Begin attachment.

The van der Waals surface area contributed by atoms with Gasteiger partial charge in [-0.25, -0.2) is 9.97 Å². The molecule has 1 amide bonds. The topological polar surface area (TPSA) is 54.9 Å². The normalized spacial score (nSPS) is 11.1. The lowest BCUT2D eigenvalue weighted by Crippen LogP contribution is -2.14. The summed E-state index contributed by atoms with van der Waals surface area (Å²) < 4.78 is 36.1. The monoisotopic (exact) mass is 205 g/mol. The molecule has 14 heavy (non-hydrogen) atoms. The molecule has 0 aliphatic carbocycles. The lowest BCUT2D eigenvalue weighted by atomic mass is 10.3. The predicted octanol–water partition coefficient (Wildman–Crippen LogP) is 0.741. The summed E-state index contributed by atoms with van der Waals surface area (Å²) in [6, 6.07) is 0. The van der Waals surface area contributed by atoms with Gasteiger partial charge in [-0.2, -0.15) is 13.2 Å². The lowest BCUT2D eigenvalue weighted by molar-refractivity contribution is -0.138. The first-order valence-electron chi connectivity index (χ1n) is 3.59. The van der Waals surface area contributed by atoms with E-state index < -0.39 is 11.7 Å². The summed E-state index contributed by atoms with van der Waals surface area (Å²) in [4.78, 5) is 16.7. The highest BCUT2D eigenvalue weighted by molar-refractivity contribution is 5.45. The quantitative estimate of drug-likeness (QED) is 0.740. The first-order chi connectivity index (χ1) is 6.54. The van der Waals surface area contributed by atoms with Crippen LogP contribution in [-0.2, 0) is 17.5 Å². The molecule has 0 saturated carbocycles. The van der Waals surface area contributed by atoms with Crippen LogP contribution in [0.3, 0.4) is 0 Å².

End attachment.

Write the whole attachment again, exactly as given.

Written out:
The van der Waals surface area contributed by atoms with Gasteiger partial charge in [-0.25, -0.2) is 9.97 Å². The molecule has 1 amide bonds. The topological polar surface area (TPSA) is 54.9 Å². The normalized spacial score (nSPS) is 11.1. The lowest BCUT2D eigenvalue weighted by Crippen LogP contribution is -2.14. The summed E-state index contributed by atoms with van der Waals surface area (Å²) < 4.78 is 36.1. The monoisotopic (exact) mass is 205 g/mol. The molecule has 14 heavy (non-hydrogen) atoms. The molecule has 0 aliphatic carbocycles. The lowest BCUT2D eigenvalue weighted by atomic mass is 10.3. The predicted octanol–water partition coefficient (Wildman–Crippen LogP) is 0.741. The summed E-state index contributed by atoms with van der Waals surface area (Å²) in [6, 6.07) is 0. The van der Waals surface area contributed by atoms with Gasteiger partial charge in [-0.2, -0.15) is 13.2 Å². The lowest BCUT2D eigenvalue weighted by molar-refractivity contribution is -0.138. The first-order valence-electron chi connectivity index (χ1n) is 3.59. The van der Waals surface area contributed by atoms with E-state index < -0.39 is 11.7 Å². The summed E-state index contributed by atoms with van der Waals surface area (Å²) in [4.78, 5) is 16.7. The highest BCUT2D eigenvalue weighted by molar-refractivity contribution is 5.45. The quantitative estimate of drug-likeness (QED) is 0.740. The first-order chi connectivity index (χ1) is 6.54. The van der Waals surface area contributed by atoms with Crippen LogP contribution in [-0.2, 0) is 17.5 Å². The molecule has 0 saturated carbocycles. The van der Waals surface area contributed by atoms with Crippen LogP contribution in [0.3, 0.4) is 0 Å².